George Clark, Art Lover
I started passionately collecting 45 years ago with the tutoring of an art advisor who was a painter, collector, and gallery owner. I learned from other collectors, studied the national arts magazines, followed who was getting museum shows, and developed my own “eye.” I bought the best works available from a given artist whose work I liked but who also had a chance to make art history and whose work had a chance to go up in value. I sold most of the collection, and my smaller house is still crammed with art that I love. To buy new art, I have to be very impressed.
Nashville is full of wonderful painters who are not creative or cutting-edge enough to be called artists, in my opinion. Barry Buxkamper is a great local painter—and an artist. I loved his paintings of people and machines rendered as blow-up plastic toys. The painting I bought, Office Park: String Trimmers and Executive Chair (2006), has moved beyond that. It’s from a series about the encroachment of technology and development on nature. He painted it flat on a table, working on it from all sides. It is a stream of consciousness, surrealistic work. It fits my criteria: I really like it; it is a finely painted, imaginative work, and I think it will go up in value as Barry continues his work.
Artist Bio — Barry Buxkamper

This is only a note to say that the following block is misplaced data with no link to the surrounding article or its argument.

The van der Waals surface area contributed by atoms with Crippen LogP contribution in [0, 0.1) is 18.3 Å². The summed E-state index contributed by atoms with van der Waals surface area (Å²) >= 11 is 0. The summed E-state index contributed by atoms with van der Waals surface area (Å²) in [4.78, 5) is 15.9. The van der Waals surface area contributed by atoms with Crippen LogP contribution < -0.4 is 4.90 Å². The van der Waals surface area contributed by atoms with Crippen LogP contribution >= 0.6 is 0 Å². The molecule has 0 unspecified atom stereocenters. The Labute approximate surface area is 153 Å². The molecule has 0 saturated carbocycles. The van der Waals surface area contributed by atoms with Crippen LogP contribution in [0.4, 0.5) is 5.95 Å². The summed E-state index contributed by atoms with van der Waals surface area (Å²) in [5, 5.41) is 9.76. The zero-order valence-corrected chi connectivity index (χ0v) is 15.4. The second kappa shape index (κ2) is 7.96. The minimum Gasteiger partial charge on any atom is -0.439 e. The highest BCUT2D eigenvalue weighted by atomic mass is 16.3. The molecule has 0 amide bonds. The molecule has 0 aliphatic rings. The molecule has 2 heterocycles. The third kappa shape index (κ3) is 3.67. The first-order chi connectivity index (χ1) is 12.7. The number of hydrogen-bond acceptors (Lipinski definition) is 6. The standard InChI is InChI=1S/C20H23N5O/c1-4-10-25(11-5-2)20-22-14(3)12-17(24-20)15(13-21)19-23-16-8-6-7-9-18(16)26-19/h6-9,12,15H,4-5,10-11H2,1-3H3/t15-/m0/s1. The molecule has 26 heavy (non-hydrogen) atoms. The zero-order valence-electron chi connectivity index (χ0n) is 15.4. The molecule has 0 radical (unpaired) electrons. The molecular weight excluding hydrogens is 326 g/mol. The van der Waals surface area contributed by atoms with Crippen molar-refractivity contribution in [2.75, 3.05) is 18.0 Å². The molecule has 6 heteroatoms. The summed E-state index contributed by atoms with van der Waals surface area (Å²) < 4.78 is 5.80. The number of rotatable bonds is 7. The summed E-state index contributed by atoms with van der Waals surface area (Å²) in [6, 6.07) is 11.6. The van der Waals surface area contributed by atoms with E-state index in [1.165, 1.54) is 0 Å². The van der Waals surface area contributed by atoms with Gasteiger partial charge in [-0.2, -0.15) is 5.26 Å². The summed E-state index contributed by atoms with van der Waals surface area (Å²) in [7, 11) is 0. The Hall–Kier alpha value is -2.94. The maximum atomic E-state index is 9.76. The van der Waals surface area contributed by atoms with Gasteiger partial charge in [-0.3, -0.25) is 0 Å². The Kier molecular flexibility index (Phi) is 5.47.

Barry Buxkamper’s mixed-media works reveal a window onto an alternate world where magic is real and convention is teased. He finds inspiration and imagery from objects and events in everyday life and the history of art. He often explores themes of vanitas and man’s waning relationship with nature through humorous juxtapositions. This painter and former Middle Tennessee State University Professor of Art is best known in Nashville for his engaging teaching and artwork frequently on exhibit at Cumberland Gallery. His formal study of art began at the University of Texas where he received his BFA, and then he attended the University of Illinois for his MFA. He has participated in numerous Biennial Exhibitions, including the Mint Museum, Whitney Museum, and Delgado Museum. His work has been featured in solo and group gallery exhibitions around the country and belongs to many corporate and private collections. Buxkamper also built a career in graphic design and was the recipient of the Nashville Advertising Federation’s Diamond Award three times. For more information, visit www.cumberlandgallery.com and visit www.nashvillearts.com to read our story about him from March 2012.